Up Close: Douglas Preston and Lincoln Child
By J. H. Bográn
Agent Pendergast’s last case left him in Florida, where he intended to spend some vacation time—if only severed feet encased in generic footwear hadn’t washed up off the coast of Florida. Reluctant to cut his vacation short, Pendergast agrees to just “take a look at the case,” but quickly enough the mystery captures him as he delves into what could be the most challenging of his career.
The Big Thrill caught up with Douglas Preston and Lincoln Child to talk about CROOKED RIVER, number 19 in their beloved long-running series.
How did the idea of the feet washing up on the beach originate?
Douglas Preston: Some years ago I read a few scattered articles on a mystery plaguing the coastline of British Columbia—shoes washing up on beaches with feet still inside. There was much speculation at the time about where these feet could have come from, but the mystery remains unsolved. I loved the idea of this and called Linc and suggested a first chapter of a novel: a bunch of similar feet washing up on a beach in Florida and the panic and terror it would cause. Linc responded: Very good, so what happens next? And I said: I’ve no idea! But we brainstormed it, and Linc soon came up with a most amazing and compelling explanation, which I can’t tell you because it would spoil the story. That became the novel.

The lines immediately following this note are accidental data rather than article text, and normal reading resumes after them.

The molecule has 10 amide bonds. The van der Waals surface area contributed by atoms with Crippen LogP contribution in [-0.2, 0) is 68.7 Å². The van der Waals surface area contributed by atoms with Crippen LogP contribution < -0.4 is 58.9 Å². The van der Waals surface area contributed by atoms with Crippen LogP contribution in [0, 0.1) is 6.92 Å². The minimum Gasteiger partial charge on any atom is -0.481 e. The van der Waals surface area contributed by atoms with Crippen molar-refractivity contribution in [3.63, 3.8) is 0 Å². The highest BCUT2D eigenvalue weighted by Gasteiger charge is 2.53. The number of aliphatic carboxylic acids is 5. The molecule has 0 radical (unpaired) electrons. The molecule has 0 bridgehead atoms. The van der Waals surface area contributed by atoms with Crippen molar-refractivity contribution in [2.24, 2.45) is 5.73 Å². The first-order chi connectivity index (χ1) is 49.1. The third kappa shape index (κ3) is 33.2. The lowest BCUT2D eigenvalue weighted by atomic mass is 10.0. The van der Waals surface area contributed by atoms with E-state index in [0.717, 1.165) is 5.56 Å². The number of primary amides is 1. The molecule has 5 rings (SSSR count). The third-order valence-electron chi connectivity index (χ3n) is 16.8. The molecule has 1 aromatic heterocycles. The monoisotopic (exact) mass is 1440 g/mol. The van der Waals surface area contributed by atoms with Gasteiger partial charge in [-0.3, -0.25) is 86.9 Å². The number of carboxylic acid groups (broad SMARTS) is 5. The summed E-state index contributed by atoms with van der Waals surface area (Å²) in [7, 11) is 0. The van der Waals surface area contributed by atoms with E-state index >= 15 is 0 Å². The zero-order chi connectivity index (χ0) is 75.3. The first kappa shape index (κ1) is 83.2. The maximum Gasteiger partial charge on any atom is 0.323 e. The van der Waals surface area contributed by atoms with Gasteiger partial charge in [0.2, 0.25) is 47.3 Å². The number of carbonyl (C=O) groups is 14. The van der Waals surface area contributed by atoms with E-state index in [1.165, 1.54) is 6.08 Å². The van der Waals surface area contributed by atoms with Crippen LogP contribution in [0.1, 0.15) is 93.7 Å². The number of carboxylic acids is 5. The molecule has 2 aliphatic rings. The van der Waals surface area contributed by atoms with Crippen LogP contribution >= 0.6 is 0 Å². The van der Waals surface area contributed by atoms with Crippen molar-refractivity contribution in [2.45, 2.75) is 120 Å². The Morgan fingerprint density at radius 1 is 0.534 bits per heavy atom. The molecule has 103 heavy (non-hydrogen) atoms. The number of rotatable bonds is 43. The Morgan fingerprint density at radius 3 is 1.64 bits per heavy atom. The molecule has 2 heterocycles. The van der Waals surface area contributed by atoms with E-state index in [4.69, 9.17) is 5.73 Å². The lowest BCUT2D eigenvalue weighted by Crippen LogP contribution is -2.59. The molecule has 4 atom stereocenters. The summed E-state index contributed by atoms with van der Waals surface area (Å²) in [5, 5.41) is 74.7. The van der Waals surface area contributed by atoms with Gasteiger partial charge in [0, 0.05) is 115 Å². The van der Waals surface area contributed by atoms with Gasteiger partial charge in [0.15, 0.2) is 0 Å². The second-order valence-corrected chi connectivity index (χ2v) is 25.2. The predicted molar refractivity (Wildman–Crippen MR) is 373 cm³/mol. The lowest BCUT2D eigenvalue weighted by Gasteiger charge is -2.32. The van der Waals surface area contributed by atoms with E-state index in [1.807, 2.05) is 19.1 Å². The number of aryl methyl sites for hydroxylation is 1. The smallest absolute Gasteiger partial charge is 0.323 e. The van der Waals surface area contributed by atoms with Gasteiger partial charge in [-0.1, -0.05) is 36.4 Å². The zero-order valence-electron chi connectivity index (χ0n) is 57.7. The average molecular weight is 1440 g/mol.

Several of your books take place in Florida. Any particular reason for that?
Lincoln Child: It’s at least in part because a few years ago, Florida became my primary residence. This was why we situated portions of The Obsidian Chamber in Florida, but it really came into its own with Verses for the Dead. We always try to write about places we know about personally, and we’ve also found that readers enjoy seeing Pendergast forced to solve cases outside of his New York City comfort zone. When Doug lived in Florence for a couple years, for example, we set a good portion of Brimstone in Italy.
It wasn’t our initial intention for the follow-up, CROOKED RIVER, to be set in Florida as well—but when “washing up on shore” became an important element of the developing story, it seemed like a natural segue.
DP: Florida makes for a very interesting and complex setting. And as Linc said, Pendergast on the whole despises Florida.
As usual with the Pendergast series, there is a large ensemble of characters. How do you design them without them looking like cardboard stand-ins?
DP: We spend a lot of time fleshing out our characters. One mistake many rookie authors make, as well as many screenwriters, is to confuse backstory with character. We create a backstory for each character, but we also spend a great deal of time working out how our characters react, think, speak, look, dress, and feel. This is more important than backstory.
Speaking of characters, most of the scenes seem to be set with other people’s point of view, and when on Pendergast’s, the POV is so far back it almost feels omniscient. Is this by design?